One of my favorite lines in Simplicity Parenting is, “A baby’s first lullaby is its mother’s heartbeat in the womb, a powerful rhythm that we try to re-create with gentle sounds and rocking in their first weeks, months and even years.” (page 97). This speaks to my soul. These precious childhood years are a time to guide children into an earth-side rhythm that can help them the rest of their lives.

I used to think that I would have a daily routine with my children. (Read: I am a new parent and was trying to figure it out.) It just didn’t work for me. I’m not good at specific times. I am however, fairly good at the flow of a household. I love this part of mothering and homemaking. The everyday is what makes me smile. I am an avid reader, especially on topics relating to play/development based learning, parenting and holistic health. All of my research over the past five years has led me to a place of such contentment with parenting.

I’ve studied education and child theory in depth. I love learning about the different philosophies and how to integrate this in my own life. I am mostly drawn to Charlotte Mason and Waldorf. Both of these philosophies have a strong belief in nature. A beautiful read, The Rhythm of Family, words the connection to nature as it relates to the flow of the day so well, ” The natural world can serve as both inspiration and reward on this journey. For it, too, is ever changing and constantly in motion.”

While Charlotte Mason focuses more on habits, Waldorf focuses more on rhythm. Learning about each of these have really helped me design our family life in a way that brings us such joy and simplicity.

You can read more about my posts about the philosophies here. It is ever-changing as her awake and nap times adjust but we are falling into a nice rhythm that is last longer, as she gets older. Flexibility is key. But, I also believe that gifting your children a natural rhythm and routine is key. For me it is not so much that nap time happens right at 1:00, but that the tiny routine happens right before that. It is not that we must do an art project followed by a stroller walk, but that the flow of calming and energizing activities fits our flow.

I truly believe that rhythm helps facilitate confidence and security.

Here is our general family rhythm as of lately. I have put in some times as general landmarks for you.  Please also remember, the important part of a family rhythm is that it works for you.

~5:30 Mindful Mornings

Coffee. Coffee. Coffee.

Start a load of laundry

Read, Journal, Planner

Me and my husband wake up and have what we call our “mindful morning time” where we read the Toa To Ching, do our 5 minute journals and review our planners together. This does not always happen. Sometimes I stay in bed. Sometimes my husband is traveling and I try to get one step ahead before Lydia wakes up. But sometimes these beautifully crafted Mindful Mornings do happen and those days are glorious because I feel that order and calm all through my day. My goal is to add a little yoga during this time but I usually get engrossed in a book or conversation with my husband instead.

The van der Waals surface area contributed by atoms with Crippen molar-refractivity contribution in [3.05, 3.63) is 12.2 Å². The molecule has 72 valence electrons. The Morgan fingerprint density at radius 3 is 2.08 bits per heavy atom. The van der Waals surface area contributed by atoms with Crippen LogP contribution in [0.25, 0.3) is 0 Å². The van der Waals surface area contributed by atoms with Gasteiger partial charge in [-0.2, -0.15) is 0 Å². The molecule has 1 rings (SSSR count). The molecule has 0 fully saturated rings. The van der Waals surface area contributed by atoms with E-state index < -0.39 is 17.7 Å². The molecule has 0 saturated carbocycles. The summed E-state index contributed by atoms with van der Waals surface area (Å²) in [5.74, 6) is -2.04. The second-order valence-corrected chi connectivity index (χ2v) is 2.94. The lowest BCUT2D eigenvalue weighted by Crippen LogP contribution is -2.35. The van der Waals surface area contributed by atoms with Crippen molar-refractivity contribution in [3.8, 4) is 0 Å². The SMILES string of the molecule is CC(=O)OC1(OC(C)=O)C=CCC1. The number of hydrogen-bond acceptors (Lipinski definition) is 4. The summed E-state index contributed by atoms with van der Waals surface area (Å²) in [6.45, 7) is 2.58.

Our mindful mornings end when Lydia wakes up, usually around 6:30. She soaks in some snuggles and soon starts saying “Eat. Eat”. She is my daughter! Wakes up starving. She usually finishes the banana that I started when I first got up.

Then Lydia hangs out with my husband while I get breakfast ready. They usually read books or play with the dogs together. Then, Lydia helps feed the dogs.

~7:00 Breakfast

By this time, breakfast is ready. It is some variation of the same thing. Every single weekday.

Eggs with Toast. Eggs with sweet potatoes. Eggs with peppers in an omelet.

It may sound boring, but we love how easy it is to plan. It uses one pan. I know how many eggs we use in a week. And it gives us some protein in the morning.

I make our daily smoothie while I make breakfast so that it is ready to go whenever people want to drink it.

After breakfast my husband gets ready for work. He works from our home office 3-4 days a week so it is an easy commute.

~7:30 Morning Rhythm

free play


free play

This is also the time when I get most of my morning chores done. I fold the laundry, sweep the floors and clean up the kitchen. I am not the best house keeper in the world so I don’t have this part down to a science yet. But Lydia usually bops around with me while I do the chores. Sometimes she helps by sweeping,, rubbing a cloth around the floor, putting away dish towels or puts away the silverware. I involve her in as much as she wants to be involved in. Otherwise, she just plays around me, usually with her play food or baby doll and stuffed dog.